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Last fall mine started overflowing and it water pump pressure related.  The internal coil wore thru due to age and vibration. I just bypassed the hot water coil and added a 4 gallon Bosch hot water electric tank until I could get back to my summer home/shop,  I pulled the unit this weekend and disassembled it. Thanks to it being in the middle of the coach the easiest way was to remove the cargo tray and rail then slide it out that way. took about 6 hrs to do. Mine has propane and the gas pipe running from drivers to passenger side had to be removed to clear the neck of the tank. 2 foot pipe wrench and 8 foot pipe to get the exhaust nipple out of the bottom of the tank while under the coach was the pits.

I have a 10" set of ramps that I use to get the coach up so that made a big difference, even with the air out I can still move around under pretty well.

I contacted John Carrillo  www.HeatMyRV.com , and he is rebuilding just the tank with new coils, switches and elements. I ship mine out this week if all goes well and it's about a week turn time for him once it arrives.  He can send one out and then wait for your core but I am in no hurry. His shop is right across from the Aqua hot facility in CO and he has done 100's of these tanks, even built his own coil winder to make the coils. This will end up costing about half of one from the factory if you have the means to do it. 

The engine preheat hose are hard and should be replaced, Mike(zmotorsports), over on the other site did his awhile back and it was a real pain. even thou the unit is out I still can't move the hoses in the bay due to cable ties galore so I am thinking about just routing them over the black/gray tanks and then out thru the the back wall and continue on the the back of the motor. 

Some pictures of the carnage 🙂

 

 

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Yeah, tons of fun pulling it out. Good job! I feel your back pain. Luckily, our fresh water loop is external so no need to cut the tank. My problem ended up being a coolant leak by the exhaust pipe, a pin hole. Later, the brass filler neck cracked and separated from the tank. It is just a brass piece soldered to steel pipe... I converted it to non-pressurized system with a nice test plug in place of the cap, used for radiator testing. It overflows into the overflow tank just like it always has, no difference. Since the thermostats will not let it actually reach boiling temperature, it works great ever since. There are ways to repair/replace the neck but it's just much easier this way and functions exactly the same.

Pics for comparison:

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I am sure the internal coil provides better heat transfer but ours is plenty hot the way it is also. No complaints.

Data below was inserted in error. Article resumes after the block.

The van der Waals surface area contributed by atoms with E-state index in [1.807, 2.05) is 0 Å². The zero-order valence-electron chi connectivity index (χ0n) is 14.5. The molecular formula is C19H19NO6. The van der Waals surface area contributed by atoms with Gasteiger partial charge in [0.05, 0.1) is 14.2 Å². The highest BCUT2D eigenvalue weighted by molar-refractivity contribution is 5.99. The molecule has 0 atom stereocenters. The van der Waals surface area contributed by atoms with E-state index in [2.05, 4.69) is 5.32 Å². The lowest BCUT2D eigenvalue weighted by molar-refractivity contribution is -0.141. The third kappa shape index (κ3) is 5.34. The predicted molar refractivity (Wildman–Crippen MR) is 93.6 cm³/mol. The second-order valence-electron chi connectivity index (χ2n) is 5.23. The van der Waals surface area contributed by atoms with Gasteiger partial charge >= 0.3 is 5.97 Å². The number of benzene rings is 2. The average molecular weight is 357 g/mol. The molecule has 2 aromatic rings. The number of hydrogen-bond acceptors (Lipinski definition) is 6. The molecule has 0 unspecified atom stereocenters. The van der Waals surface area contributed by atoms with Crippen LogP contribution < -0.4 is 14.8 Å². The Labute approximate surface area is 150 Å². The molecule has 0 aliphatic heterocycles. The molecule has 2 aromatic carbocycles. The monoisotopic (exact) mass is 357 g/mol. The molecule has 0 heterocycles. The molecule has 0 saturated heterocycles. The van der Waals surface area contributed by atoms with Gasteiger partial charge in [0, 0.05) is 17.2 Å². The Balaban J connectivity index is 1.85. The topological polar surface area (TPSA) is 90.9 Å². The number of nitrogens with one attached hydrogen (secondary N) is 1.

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I hope I don't get scolded again but I had a 35,000 Suburban furnace loud and obnoxious and the fan motor stopped so I replaced it with a 25,000 unit thinking it may be quieter which it isn't. After seeing the complexity of your heating units it seems extreme to replace these for a twenty year old coach. I had always heard they are the best heating system but repairs seem to be intense. What is your overall opinion of them? My unit cost me $450 to replace. Is the Aqua-hot worth the price? Thanks for posting the pictures.

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I think the AH is awesome. Hot water on demand, house heat through registers in 3 separate zones, engine preheat if needed and free hot water after a drive from engine heat. Like anything, parts break and wear out. Maintenance is simple, just like household oil burners. Repairs seem expensive and everyone has different financial pain threshold. I have never taken the coach to any shop  for anything, other than my own and my labor is free, so yeah, I like it.

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I have stated this previously in some other thread but after spending $6K back in 2005/6 for a rebuilt Aqua-Hot due to a fresh water leak in the external coils, if my current unit fails it will be replaced with an Espar Diesel System. Gene Howe had done that to his 2003 Diplomat when he removed his two propane furnaces. I happen to stop at his sod farm to stay one night and got to see the Espar in action. What prompted this conversion was he wanted to install a Samsung Residential fridge in place of his NotSoCold but he had a furnace under the fridge which prevented him from doing that easily so he removed both of the furnaces.

The Espar system comes with heat ex-changers and hot water on demand. The diesel fired burner is also much easier to work on and more accessible.

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Just wondering, was it $6k to repair the external coil or an exchange for a different unit?

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I don't remember the exact price but it was between $6K & $7K for the complete job.

The shop bought a rebuilt unit from the AH Colorado plant then shipped my failed one back for the core charge.

A lot cheaper back then versus today. it would most likely be over $10K now and that's probably just for the rebuilt unit with no labor.

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Any chance you have seen where on the coil the leak was? I suspect the steel hold down at the last twist of the coil might cause future problem but that would be an easy fix once the unit is out... certainly much cheaper than the mentioned 10k cost. In hindsight, I should have isolated it when it was out, oh well, time will tell.